Trump to Keep U.S. Embassy in Tel Aviv: What You Need to Know
Few cities have caused as many headaches as Jerusalem. On Thursday, President Donald Trump continued in the tradition of his predecessors in keeping the U.S. embassy in Tel Aviv, Israel’s metropolis on the Mediterranean, rather than moving it to Jerusalem, Israel’s proclaimed undivided capital. In the wake of Trump’s announcement, social media has seemingly come to a consensus: Trump broke a campaign promise. Sure, he did. But like everything else involving Jerusalem, it’s not that simple.
Status of the Holy City
When the United Nations officially recognized the State of Israel in 1947, it also sought to designate Jerusalem “corpus separatum,” or an international protectorate, apart from the Arab and Jewish states being created between the Jordan River to the east and the Mediterranean to the west. That did not happen. Instead, after Israel officially declared itself a sovereign nation in May 1948, an attack was launched–Arab armies assaulted Israel, which eventually won the war.
But Jerusalem, which saw heavy fighting in the war, was split: Jordan captured the eastern half, which contains Judaism’s holiest sites (as well as Islamic and Christian holy sites), while Israel held onto the western half. Jordan governed the Holy City for nearly two decades. Under Jordanian rule, Jews were not allowed to visit their holiest site, the Western Wall. Jewish synagogues and cemeteries were destroyed or deconstructed. In the 1948-49 war, Jordan also captured the West Bank.
The Six-Day War in 1967 changed the status of Jerusalem, and shifted the conversation for decades to come. Israel captured a number of land parcels during the war: the Gaza Strip from Egypt; the Golan Heights from Syria; and the West Bank and east Jerusalem from Jordan. Soon after, Israel annexed the Golan Heights and east Jerusalem, moves that the international community did not–and still does not–recognize. Since then, all of Jerusalem–save the Temple Mount, a holy site for all Abrahamic faiths, which remains in Jordan’s hands–has belonged to Israel, which deems the city its undivided, eternal capital.
The U.S. Embassy
The U.S., like all other countries, has kept its embassy in Tel Aviv for decades. Israel has urged U.S. presidents to move the embassy to Jerusalem, home to Israel’s parliament, Supreme Court, and numerous cultural and business institutions. In 1995, the Clinton Administration signed a bill that set a clear path for the embassy move.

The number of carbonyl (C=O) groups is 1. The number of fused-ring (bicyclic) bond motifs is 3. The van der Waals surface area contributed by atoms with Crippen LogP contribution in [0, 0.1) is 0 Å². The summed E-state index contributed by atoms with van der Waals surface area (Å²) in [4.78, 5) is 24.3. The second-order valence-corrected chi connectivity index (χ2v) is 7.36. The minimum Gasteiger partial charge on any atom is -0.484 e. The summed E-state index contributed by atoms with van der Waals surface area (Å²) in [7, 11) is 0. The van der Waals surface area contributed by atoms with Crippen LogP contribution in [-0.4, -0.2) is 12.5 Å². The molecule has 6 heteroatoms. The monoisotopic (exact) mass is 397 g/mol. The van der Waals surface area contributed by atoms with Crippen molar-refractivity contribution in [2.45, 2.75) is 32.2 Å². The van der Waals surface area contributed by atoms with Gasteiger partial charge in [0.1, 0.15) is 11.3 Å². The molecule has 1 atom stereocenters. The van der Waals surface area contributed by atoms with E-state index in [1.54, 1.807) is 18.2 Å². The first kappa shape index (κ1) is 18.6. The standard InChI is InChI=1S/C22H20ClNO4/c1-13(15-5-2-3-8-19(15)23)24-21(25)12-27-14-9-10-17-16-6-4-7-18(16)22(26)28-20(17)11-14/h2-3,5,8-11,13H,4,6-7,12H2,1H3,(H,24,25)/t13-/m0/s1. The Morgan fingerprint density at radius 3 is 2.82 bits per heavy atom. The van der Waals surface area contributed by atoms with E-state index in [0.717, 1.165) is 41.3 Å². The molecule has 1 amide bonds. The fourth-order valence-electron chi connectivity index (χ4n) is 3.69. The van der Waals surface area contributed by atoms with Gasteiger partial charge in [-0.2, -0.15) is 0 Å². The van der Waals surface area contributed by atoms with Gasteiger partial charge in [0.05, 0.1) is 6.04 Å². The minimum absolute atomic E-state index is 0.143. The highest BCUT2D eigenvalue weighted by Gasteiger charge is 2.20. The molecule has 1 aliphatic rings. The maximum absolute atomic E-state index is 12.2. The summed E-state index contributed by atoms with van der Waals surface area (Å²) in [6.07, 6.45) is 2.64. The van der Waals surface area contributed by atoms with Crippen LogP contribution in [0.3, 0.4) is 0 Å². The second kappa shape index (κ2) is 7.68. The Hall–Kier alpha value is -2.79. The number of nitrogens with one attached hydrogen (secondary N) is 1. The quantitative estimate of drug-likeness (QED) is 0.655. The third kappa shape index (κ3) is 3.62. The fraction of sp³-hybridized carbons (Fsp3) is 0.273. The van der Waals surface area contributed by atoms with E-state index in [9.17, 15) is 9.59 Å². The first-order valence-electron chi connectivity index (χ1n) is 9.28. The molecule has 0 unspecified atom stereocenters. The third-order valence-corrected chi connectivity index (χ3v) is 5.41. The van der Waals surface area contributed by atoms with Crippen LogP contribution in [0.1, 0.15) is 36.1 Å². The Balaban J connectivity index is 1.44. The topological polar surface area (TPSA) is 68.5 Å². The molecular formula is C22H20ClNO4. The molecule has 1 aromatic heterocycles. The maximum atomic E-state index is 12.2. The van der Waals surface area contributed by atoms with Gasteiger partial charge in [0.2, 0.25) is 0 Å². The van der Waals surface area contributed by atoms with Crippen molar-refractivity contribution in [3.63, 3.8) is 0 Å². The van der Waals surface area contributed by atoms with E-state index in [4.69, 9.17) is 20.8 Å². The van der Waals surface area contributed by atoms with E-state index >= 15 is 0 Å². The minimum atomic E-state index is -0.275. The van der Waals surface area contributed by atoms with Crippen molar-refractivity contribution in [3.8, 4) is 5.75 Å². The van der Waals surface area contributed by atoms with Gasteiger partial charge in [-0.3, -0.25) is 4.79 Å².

The Jerusalem Embassy Act of 1995 found that the U.S. “maintains its embassy in the functioning capital of every country except in the case of our democratic friend and strategic ally, the State of Israel.” The bill continued: “The United States conducts official meetings and other business in the city of Jerusalem in de facto recognition of its status as the capital of Israel.”
The bill dictated that the U.S. move its embassy from Tel Aviv to Jerusalem by May 31, 1999. However, it also allowed presidents to waive the move, if it “is necessary to protect the national security interests of the United States.” Like Bill Clinton and George W. Bush, Trump made a campaign promise to move the embassy. But on Thursday, despite his firm insistence he would buck the trend and actually go ahead with the move, Trump decided to renew the waiver, which will last for six months.
Despite delaying the embassy move, a White House statement said, “no one should consider this step to be in any way a retreat from the President’s strong support for Israel and for the United States-Israel alliance.” It continued: “President Trump made this decision to maximize the chances of successfully negotiating a deal between Israel and the Palestinians, fulfilling his solemn obligation to defend America’s national security interests.” The White House said “the question is not if that move happens, but only when.”
Israeli Prime Minister Benjamin Netanyahu expressed disappointment, but reiterated the U.S.-Israel partnership. A statement from his office said: “Though Israel is disappointed that the embassy will not move at this time, we appreciate today’s expression of President Trump’s friendship to Israel and his commitment to moving the embassy in the future.”
To Dan Shapiro, the U.S. ambassador to Israel from 2011 to 2017, Trump made the right decision:
1. Trump was right to issue the Jerusalem embassy waiver today. But I hope it’s the last waiver, allowing the move later this year.
— Dan Shapiro (@DanielBShapiro) June 1, 2017
He said Trump has leverage in the peace negotiations between Israel and the Palestinians, and a hasty move could have squandered trust. Shapiro said that once all sides, including Sunni Arab countries like Saudi Arabia and Jordan, are on the same page, then the embassy move would be prudent:
6. Then establish the embassy in W Jerusalem. Shatter Pal myth that Israel has no Jerusalem claims & treat Jerusalem as the capital it is.
— Dan Shapiro (@DanielBShapiro) June 1, 2017